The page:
mumbled and made such animal noises that Conrad never rendered as pure
speech. Conrad was a world respected writer before Achebe’s essay on
him, but today most respected universities do not teach his books
again. So, Achebe showed the world the light.

Heart of Darkness was published in 1899 with hints of criticism of
imperialism in the Belgium Congo; Conrad described White intervention
in Africa as “rapacious and pitiless folly”. He said of colonialists:
“They took what was taken for the sake of what was to be taken. It was
robbery with violence, unmitigated murder on a large scale”. The world
was still praising Conrad until Achebe’s 1975 famous public lecture at
Amherst College, “An Image of Africa”, saying “The point of my
observations should be quite clear by now, namely that Joseph Conrad
was a thoroughgoing racist. That this simple truth is glossed over in
criticisms of his work is due to the fact that white racism against
Africa is such a normal way of thinking that its manifestations go
completely unremarked.

According to Achebe, Conrad has an obsession with skin colour: he
describes a man as being black, having long black legs and long black
arms. Achebe mentions a scene in the novella where after Kurtz’ death,
the manager’s boy is described as putting his “insolent black head in
the doorway” He further rejects the idea that Conrad is not racist
because he is merely describing what Marlow thinks and sees; this idea
is ridiculous because there is no alternative reference and the
readers have to take what the characters say as the truth since no one
is disputing them. If Conrad wanted to add another layer to the
novella he would have done so, Achebe concludes.

A central point in Achebe’s criticism is that Conrad thinks
everything should be in their right place and how tragedy happens when
fine Europeans travel into the heart of darkness. Cannibals are fine
people when they are in their place. Africans are described as savages
with wild eyes using an unrefined language consisting of grunts and
short phrases sounding like a violent babble. Africa is shown as the
other world with bestiality contrasting the intelligence and
refinement of Europe. The Africans are sometimes referred to as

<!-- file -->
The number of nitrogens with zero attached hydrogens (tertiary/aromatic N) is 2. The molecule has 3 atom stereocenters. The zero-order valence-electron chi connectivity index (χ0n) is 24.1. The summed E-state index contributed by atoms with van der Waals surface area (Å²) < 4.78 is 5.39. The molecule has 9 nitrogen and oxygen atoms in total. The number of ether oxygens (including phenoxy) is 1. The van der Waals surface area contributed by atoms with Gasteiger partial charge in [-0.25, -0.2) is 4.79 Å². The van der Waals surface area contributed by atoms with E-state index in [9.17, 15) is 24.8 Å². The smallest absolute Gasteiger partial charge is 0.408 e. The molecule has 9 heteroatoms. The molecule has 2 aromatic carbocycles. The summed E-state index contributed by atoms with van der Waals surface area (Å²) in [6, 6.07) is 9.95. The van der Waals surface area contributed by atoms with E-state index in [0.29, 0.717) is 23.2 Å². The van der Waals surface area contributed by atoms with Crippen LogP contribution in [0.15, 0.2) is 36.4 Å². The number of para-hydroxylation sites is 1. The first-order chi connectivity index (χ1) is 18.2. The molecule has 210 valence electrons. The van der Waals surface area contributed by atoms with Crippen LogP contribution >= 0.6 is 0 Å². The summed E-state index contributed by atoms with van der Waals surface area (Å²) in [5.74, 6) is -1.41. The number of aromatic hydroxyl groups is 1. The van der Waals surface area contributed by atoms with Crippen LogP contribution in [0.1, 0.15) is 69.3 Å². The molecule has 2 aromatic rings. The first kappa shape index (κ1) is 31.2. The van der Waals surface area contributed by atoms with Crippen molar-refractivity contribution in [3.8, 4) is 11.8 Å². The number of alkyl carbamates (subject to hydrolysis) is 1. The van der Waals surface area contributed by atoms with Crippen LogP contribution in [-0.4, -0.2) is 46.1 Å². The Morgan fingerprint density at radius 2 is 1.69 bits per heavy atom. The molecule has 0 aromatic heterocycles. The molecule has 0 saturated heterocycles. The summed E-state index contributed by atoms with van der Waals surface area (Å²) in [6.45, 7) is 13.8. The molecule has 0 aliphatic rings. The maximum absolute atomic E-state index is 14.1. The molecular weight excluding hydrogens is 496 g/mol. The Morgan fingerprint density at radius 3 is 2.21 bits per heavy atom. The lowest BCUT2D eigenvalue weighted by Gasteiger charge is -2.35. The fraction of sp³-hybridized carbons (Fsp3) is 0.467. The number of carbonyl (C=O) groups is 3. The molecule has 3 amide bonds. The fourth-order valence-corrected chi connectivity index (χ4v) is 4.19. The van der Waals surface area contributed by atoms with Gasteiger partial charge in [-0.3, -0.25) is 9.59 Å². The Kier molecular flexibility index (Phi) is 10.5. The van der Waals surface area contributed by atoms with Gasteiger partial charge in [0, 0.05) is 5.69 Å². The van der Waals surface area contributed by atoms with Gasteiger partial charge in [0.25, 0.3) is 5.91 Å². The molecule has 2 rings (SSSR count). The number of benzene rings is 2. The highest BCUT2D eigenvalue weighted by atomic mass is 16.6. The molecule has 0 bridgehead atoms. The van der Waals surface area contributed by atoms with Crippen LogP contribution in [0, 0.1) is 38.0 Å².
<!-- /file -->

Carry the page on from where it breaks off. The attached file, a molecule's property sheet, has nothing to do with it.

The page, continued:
specimens, Marlow comments on how one African is an improved specimen
because he can fire up a vertical boiler.

Achebe delivered that lecture in 1975 and published it in his second
book of essays, Hopes and Impediments in 1989 (thank you late Adinoyi
Ojo Onukaba for giving me that book as a birthday gift in 1993 in
Boston, Massachusetts). This is the same Achebe that Sam Omatseye
dismissed as over-rated. When Achebe died in 2013 Sam Omatseye could
only write that “Achebe was a good story teller, so was my
grandmother. Turning from a raconteur to an art of sublimity and depth
belongs to the masters. He was described as a great writer but not a
great artist.” Not satisfied yet, he added. “Those who read TFA
(Things Fall Apart) like clockwork may be put off by some of Soyinka’s
opus. So they should not obsess out of ignorance. They should read
first. If you knock Soyinka on obscurity, you have a right. But high
art is not always easy to understand. Those who claim to enjoy TFA
cannot write a literate essay on the book and why it is high art.”

Just as an aside, could someone please tell Sam Omatseye that I am
willing to lend him my copy of Chinweizu, Madubuike and Jemie’s Towards The Decolonization of African
Literature, to help him appreciate some of the criticisms against
the obscurantist Soyinka the poet, but not Soyinka the dramatist or

Did Sam Omatseye need to drag Soyinka into the abject nonsense he
wrote? I was a student at the University of Lagos, Akoka in the early
1980s when Newswatch magazine published a cover story to celebrate 25
years of Things Fall Apart. I said in a half-page interview the
magazine published that it was futile to compare Achebe with Soyinka
because they are masters of different genres; fiction and drama. But